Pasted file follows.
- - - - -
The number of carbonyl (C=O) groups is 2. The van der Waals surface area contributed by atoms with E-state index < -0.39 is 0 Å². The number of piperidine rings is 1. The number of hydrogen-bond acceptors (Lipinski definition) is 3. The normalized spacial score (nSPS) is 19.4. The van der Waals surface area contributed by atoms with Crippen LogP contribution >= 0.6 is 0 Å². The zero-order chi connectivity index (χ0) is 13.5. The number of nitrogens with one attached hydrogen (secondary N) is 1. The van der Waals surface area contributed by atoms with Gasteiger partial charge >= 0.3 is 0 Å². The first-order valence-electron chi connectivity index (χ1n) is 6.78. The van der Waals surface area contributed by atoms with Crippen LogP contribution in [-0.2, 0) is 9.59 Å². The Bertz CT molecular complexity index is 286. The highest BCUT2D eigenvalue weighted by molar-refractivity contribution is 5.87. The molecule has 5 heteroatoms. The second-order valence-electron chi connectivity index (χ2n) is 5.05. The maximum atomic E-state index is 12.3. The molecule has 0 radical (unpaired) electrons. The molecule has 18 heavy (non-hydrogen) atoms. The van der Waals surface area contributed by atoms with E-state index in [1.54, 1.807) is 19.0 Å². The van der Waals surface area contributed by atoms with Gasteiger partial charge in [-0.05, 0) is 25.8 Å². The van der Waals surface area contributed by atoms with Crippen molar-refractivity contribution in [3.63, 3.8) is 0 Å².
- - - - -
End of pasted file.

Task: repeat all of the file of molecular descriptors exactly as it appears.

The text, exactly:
The number of carbonyl (C=O) groups is 2. The van der Waals surface area contributed by atoms with E-state index < -0.39 is 0 Å². The number of piperidine rings is 1. The number of hydrogen-bond acceptors (Lipinski definition) is 3. The normalized spacial score (nSPS) is 19.4. The van der Waals surface area contributed by atoms with Crippen LogP contribution >= 0.6 is 0 Å². The zero-order chi connectivity index (χ0) is 13.5. The number of nitrogens with one attached hydrogen (secondary N) is 1. The van der Waals surface area contributed by atoms with Gasteiger partial charge >= 0.3 is 0 Å². The first-order valence-electron chi connectivity index (χ1n) is 6.78. The van der Waals surface area contributed by atoms with Crippen LogP contribution in [-0.2, 0) is 9.59 Å². The Bertz CT molecular complexity index is 286. The highest BCUT2D eigenvalue weighted by molar-refractivity contribution is 5.87. The molecule has 5 heteroatoms. The second-order valence-electron chi connectivity index (χ2n) is 5.05. The maximum atomic E-state index is 12.3. The molecule has 0 radical (unpaired) electrons. The molecule has 18 heavy (non-hydrogen) atoms. The van der Waals surface area contributed by atoms with E-state index in [1.54, 1.807) is 19.0 Å². The van der Waals surface area contributed by atoms with Gasteiger partial charge in [-0.05, 0) is 25.8 Å². The van der Waals surface area contributed by atoms with Crippen molar-refractivity contribution in [3.63, 3.8) is 0 Å².